Shakespeare, Vulgar Metaphors and the Golden Hydrant

Written by Jeff Johnson on September 30, 2009. Posted in General

Minnesota 2020’s Highbrow Critique of the Golden Fire Hydrant

Earlier this month I presented a Golden Hydrant Award to the Property Tax Study Project through which the county uses taxpayer dollars each year to lobby for higher taxes on those same taxpayers. The Project is essentially a contract with one individual, Jeff Van Wychen, who is a fellow with the progressive think tank Minnesota 2020 (founded by DFL gubernatorial candidate Matt Entenza).

Recently, John Van Hecke, Minnesota 2020’s Executive Director, posted a critique of my post:

When a research study reveals a disconcerting truth, readers can challenge and refute the report’s findings or they can fallaciously attack it. I’m always disappointed when an elected official chooses the latter course. I’m especially disappointed when a leader tips into vulgar pandering.

Hennepin County Commissioner and conservative public policy activist Jeff Johnson regularly strides into divisive territory, advancing a conservative policy vision by attacking the public, operational expression of community values. “Hennepin County Taxpayer Watchdog,” Johnson’s campaign blog that appears to be a regular element of his official communications strategy, periodically bestows “the Golden Fire Hydrant” award on whomever he feels is most at odds with his conservative worldview, or at least as it relates to Hennepin County and Minnesota.

That’s fine. Really. Strongly expressed public opinions are essential to our democracy. I’d rather Commissioner Johnson share his views than keep them to himself. He is being, in this regard, a responsible elected official and a good citizen.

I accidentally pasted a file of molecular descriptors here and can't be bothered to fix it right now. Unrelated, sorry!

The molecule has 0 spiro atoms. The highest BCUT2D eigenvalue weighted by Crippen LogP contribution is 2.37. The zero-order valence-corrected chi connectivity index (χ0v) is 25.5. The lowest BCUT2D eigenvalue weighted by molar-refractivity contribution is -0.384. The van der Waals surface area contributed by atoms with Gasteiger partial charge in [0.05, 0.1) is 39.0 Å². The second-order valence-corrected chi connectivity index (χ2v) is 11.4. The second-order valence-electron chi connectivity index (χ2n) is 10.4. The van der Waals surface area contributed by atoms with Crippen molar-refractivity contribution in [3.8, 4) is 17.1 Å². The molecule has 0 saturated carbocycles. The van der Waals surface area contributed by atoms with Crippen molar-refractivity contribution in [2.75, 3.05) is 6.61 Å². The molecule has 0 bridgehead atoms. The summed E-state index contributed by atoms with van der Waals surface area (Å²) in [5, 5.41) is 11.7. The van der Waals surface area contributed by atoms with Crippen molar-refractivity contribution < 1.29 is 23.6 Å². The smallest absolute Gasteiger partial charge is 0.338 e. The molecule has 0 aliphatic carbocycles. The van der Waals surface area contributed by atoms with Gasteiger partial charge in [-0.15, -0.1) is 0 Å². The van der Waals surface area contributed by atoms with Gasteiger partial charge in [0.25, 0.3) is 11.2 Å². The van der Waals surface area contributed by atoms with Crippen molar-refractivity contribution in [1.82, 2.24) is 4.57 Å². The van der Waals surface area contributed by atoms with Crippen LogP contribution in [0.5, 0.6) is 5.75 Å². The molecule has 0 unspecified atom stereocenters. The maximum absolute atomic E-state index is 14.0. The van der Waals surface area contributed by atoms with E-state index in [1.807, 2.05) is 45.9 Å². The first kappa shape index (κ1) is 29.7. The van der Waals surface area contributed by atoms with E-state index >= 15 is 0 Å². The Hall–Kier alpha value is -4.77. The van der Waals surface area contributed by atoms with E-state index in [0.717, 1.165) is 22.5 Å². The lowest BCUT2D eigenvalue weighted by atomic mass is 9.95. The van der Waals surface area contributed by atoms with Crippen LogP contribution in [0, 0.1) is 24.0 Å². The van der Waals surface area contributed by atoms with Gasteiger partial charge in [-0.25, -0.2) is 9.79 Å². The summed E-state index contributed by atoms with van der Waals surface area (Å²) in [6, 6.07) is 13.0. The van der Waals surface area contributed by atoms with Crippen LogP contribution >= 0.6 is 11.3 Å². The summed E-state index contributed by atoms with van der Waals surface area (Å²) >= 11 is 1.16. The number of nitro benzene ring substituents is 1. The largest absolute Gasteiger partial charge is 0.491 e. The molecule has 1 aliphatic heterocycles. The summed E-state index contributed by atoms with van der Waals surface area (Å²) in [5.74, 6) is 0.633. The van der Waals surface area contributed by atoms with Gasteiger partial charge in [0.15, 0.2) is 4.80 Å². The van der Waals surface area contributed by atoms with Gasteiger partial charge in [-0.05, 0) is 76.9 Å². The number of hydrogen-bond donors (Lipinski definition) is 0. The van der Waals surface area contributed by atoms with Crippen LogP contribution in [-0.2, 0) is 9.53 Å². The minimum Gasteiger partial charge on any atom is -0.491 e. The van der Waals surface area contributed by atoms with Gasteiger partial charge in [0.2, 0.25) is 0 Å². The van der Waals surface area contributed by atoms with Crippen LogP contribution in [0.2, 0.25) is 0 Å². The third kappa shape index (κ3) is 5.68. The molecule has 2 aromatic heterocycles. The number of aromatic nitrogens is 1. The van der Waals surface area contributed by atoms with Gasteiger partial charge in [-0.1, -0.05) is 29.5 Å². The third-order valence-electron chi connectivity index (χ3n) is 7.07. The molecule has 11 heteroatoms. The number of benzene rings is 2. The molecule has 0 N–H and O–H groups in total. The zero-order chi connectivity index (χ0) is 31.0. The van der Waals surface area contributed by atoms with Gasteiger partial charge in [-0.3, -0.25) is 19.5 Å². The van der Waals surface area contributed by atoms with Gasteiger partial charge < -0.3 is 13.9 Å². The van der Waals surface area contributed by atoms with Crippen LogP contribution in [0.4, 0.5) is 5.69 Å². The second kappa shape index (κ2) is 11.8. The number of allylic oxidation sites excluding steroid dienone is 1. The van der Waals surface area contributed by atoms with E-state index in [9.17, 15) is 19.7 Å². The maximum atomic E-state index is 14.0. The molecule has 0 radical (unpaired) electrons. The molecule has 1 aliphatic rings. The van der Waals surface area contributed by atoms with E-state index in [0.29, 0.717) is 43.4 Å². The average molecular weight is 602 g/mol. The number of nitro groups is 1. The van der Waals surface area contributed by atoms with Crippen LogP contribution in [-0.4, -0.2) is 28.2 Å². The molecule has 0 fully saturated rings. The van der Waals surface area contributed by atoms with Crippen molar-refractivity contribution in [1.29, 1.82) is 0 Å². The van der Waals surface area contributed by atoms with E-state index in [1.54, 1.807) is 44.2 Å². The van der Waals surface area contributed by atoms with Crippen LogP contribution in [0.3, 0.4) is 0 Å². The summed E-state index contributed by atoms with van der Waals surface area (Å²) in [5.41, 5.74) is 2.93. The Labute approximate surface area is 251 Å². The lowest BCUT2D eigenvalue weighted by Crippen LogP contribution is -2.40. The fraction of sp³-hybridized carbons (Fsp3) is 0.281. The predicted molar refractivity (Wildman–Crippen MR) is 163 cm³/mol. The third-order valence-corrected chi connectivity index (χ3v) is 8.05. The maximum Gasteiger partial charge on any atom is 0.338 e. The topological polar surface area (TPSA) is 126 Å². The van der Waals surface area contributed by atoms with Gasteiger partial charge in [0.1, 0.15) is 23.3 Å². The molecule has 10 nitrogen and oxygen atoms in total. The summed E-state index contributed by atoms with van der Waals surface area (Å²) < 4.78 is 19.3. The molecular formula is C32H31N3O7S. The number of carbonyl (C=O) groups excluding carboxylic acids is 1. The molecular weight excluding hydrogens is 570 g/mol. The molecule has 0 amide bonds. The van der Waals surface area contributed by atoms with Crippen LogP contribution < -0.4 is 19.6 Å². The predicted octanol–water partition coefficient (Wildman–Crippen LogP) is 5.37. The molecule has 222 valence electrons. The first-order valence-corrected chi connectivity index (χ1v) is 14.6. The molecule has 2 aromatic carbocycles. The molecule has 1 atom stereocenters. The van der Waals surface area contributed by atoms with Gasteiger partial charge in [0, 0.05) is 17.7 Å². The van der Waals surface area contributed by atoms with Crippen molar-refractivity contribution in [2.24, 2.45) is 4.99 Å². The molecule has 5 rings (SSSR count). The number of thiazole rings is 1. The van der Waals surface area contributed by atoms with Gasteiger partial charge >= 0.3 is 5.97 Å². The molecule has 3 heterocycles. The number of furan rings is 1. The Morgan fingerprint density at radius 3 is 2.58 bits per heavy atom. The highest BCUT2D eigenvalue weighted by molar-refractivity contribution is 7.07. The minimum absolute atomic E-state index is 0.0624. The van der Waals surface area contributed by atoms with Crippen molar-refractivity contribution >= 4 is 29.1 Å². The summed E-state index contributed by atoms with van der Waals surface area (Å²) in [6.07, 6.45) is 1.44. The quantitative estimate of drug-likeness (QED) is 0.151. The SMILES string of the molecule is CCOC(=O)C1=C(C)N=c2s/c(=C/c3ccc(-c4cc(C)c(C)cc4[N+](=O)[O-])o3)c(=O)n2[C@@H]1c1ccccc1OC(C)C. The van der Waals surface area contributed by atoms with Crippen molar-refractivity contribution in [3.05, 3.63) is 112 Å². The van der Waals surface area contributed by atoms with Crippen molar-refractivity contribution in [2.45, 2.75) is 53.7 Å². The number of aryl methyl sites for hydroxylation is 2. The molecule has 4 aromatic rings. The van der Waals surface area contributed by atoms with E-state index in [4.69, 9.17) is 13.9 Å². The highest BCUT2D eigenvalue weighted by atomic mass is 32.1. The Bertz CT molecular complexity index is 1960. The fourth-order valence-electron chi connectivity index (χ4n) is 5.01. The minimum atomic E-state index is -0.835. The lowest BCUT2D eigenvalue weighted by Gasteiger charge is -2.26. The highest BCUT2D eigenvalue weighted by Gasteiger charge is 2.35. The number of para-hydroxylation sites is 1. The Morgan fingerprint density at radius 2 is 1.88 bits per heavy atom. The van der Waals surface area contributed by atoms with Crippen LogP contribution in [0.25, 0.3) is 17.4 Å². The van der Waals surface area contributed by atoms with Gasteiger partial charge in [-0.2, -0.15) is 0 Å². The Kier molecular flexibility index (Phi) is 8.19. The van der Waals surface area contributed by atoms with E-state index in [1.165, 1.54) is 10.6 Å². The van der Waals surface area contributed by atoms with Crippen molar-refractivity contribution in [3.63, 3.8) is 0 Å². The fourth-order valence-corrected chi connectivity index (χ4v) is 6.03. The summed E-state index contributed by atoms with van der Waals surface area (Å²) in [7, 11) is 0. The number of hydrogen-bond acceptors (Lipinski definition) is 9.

Closer reading, however, raises an uncomfortable question. Does he really need to pander in order to advocate his conservative public policy agenda?

First, the “watchdog/fire hydrant metaphor.” Commissioner Johnson wishes us to understand that the responsible exercise and delivery of community services is equivalent to a dog urinating on a fire hydrant.

Actually, no. I believe the irresponsible exercise and delivery of community services is equivalent to a dog urinating on a fire hydrant. That’s the whole point of my silly little award (and I’ll be the first to admit that it’s nothing more than a silly little award).

I recognize there is a risk in attempting humor (especially humor regarding dogs peeing) when discussing politics. The risk, of course, is that some people won’t find it funny. I can live with that. I just believe that most of us in politics – of every political persuasion – take ourselves entirely too seriously. Having a marginal sense of humor occasionally helps to address that.